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Interest in quality imported products in China has never been higher. eMarketer estimates cross-border retail ecommerce sales in the country will climb 29.1% in 2017 to $110.68 billion. Growth rates are expected to stay in the double digits through 2019, and sales will reach $157.70 billion by 2020.
One of the categories driving cross-border ecommerce in China in recent years has been health and wellness products. Because of environmental pollution and a number of food safety scandals that have rocked the country recently, consumers in China have developed an inherent suspicion of local food supplies.
That distrust spiked once again last week, after safety inspectors seized shrimp that had been injected with gelatin to make them look more appealing, resulting in an outcry on social media in China.
Data on cross-border ecommerce reflects the concerns of wary shoppers in China. For example, a December 2015 survey of cross-border digital buyers in China conducted by China Internet Network Information Center (CNNIC) found that milk powder and baby products, along with health and wellness products, ranked among the top four product categories purchased from foreign sites.
Australia, which has a reputation for making healthy and natural products, has been a major beneficiary of this demand. Australia-based health product companies like supplement manufacturer Nature’s Way are looking to tap into China’s hunger for safely produced foreign goods. The company recently established a direct sales store on the cross-border platform of JD.com, JD Worldwide.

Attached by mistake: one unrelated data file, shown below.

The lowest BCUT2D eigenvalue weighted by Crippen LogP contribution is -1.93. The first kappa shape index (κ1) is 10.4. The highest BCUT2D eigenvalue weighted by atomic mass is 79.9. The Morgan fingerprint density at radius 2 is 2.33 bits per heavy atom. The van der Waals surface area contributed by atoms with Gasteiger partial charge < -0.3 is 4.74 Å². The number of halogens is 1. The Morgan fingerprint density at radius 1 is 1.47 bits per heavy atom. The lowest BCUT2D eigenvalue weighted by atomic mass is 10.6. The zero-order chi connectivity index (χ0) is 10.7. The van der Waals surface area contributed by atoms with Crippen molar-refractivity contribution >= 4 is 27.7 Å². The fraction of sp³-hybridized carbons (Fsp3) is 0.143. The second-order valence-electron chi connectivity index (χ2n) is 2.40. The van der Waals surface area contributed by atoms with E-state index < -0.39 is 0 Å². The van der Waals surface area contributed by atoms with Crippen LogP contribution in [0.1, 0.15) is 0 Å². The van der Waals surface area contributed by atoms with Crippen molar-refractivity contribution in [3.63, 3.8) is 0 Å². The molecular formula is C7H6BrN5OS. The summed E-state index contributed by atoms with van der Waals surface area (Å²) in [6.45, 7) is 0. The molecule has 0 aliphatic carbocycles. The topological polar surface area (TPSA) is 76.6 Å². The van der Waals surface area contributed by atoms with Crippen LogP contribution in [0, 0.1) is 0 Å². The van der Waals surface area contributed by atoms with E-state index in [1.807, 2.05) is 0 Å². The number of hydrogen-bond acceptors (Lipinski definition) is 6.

Using China-based ecommerce platforms like JD.com represents a better way for foreign retailers to reach consumers in China. A recent survey of consumers in China by Mintel found that 73% of respondents shopped for foreign imported products on domestic sites, compared with just 27% who used overseas-based retail sites.
Some brands in Australia have found a route outside of ecommerce platforms to get their products in the hands of consumers in China by tapping the network of personal shoppers known as “daigou,” who purchase goods in Australia for resale in China.
Alibaba this month even went so far as to send seven marketing influencers in China to Australia to promote the country’s products, with the whole trip documented on social media platforms like Weibo and Youku Tudou.
Australia isn’t even the top seller of goods to consumers in China. According to Alibaba and CBNData, Australia accounted for just 7.9% of foreign sales to digital buyers in China on its Tmall marketplace in 2016, behind Japan (19.3%), the US (18.3%), South Korea (13.6%) and Germany (8.0%).
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